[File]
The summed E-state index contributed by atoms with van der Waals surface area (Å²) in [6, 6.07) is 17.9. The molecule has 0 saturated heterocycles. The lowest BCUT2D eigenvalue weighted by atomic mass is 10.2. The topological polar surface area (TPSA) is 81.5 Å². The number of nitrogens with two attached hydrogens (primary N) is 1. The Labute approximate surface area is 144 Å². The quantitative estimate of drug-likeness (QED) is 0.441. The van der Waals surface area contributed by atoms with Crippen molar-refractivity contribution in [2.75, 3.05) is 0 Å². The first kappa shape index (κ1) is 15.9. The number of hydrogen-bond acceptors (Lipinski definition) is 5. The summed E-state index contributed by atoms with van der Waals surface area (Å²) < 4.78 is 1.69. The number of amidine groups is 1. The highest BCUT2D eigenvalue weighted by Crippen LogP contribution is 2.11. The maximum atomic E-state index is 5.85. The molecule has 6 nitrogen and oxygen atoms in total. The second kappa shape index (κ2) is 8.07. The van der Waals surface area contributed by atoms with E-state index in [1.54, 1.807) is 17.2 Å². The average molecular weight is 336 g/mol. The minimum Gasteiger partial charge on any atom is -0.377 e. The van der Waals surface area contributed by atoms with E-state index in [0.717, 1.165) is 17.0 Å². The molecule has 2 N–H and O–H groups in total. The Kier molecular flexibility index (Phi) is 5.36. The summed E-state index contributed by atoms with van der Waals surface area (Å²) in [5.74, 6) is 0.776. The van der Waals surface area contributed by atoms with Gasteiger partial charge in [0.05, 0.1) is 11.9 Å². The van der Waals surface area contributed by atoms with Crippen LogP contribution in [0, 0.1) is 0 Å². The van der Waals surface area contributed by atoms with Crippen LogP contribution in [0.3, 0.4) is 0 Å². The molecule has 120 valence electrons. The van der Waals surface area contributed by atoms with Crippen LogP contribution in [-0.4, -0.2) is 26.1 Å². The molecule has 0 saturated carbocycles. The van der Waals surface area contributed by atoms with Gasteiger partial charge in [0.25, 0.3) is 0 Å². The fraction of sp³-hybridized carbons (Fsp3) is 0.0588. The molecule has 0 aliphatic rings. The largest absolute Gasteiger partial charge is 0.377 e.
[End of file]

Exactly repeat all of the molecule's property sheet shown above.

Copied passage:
The summed E-state index contributed by atoms with van der Waals surface area (Å²) in [6, 6.07) is 17.9. The molecule has 0 saturated heterocycles. The lowest BCUT2D eigenvalue weighted by atomic mass is 10.2. The topological polar surface area (TPSA) is 81.5 Å². The number of nitrogens with two attached hydrogens (primary N) is 1. The Labute approximate surface area is 144 Å². The quantitative estimate of drug-likeness (QED) is 0.441. The van der Waals surface area contributed by atoms with Crippen molar-refractivity contribution in [2.75, 3.05) is 0 Å². The first kappa shape index (κ1) is 15.9. The number of hydrogen-bond acceptors (Lipinski definition) is 5. The summed E-state index contributed by atoms with van der Waals surface area (Å²) < 4.78 is 1.69. The number of amidine groups is 1. The highest BCUT2D eigenvalue weighted by Crippen LogP contribution is 2.11. The maximum atomic E-state index is 5.85. The molecule has 6 nitrogen and oxygen atoms in total. The second kappa shape index (κ2) is 8.07. The van der Waals surface area contributed by atoms with E-state index in [1.54, 1.807) is 17.2 Å². The average molecular weight is 336 g/mol. The minimum Gasteiger partial charge on any atom is -0.377 e. The van der Waals surface area contributed by atoms with E-state index in [0.717, 1.165) is 17.0 Å². The molecule has 2 N–H and O–H groups in total. The Kier molecular flexibility index (Phi) is 5.36. The summed E-state index contributed by atoms with van der Waals surface area (Å²) in [5.74, 6) is 0.776. The van der Waals surface area contributed by atoms with Gasteiger partial charge in [0.05, 0.1) is 11.9 Å². The van der Waals surface area contributed by atoms with Crippen LogP contribution in [0, 0.1) is 0 Å². The van der Waals surface area contributed by atoms with Crippen LogP contribution in [0.3, 0.4) is 0 Å². The molecule has 120 valence electrons. The van der Waals surface area contributed by atoms with Crippen LogP contribution in [-0.4, -0.2) is 26.1 Å². The molecule has 0 saturated carbocycles. The van der Waals surface area contributed by atoms with Gasteiger partial charge in [0.25, 0.3) is 0 Å². The fraction of sp³-hybridized carbons (Fsp3) is 0.0588. The molecule has 0 aliphatic rings. The largest absolute Gasteiger partial charge is 0.377 e.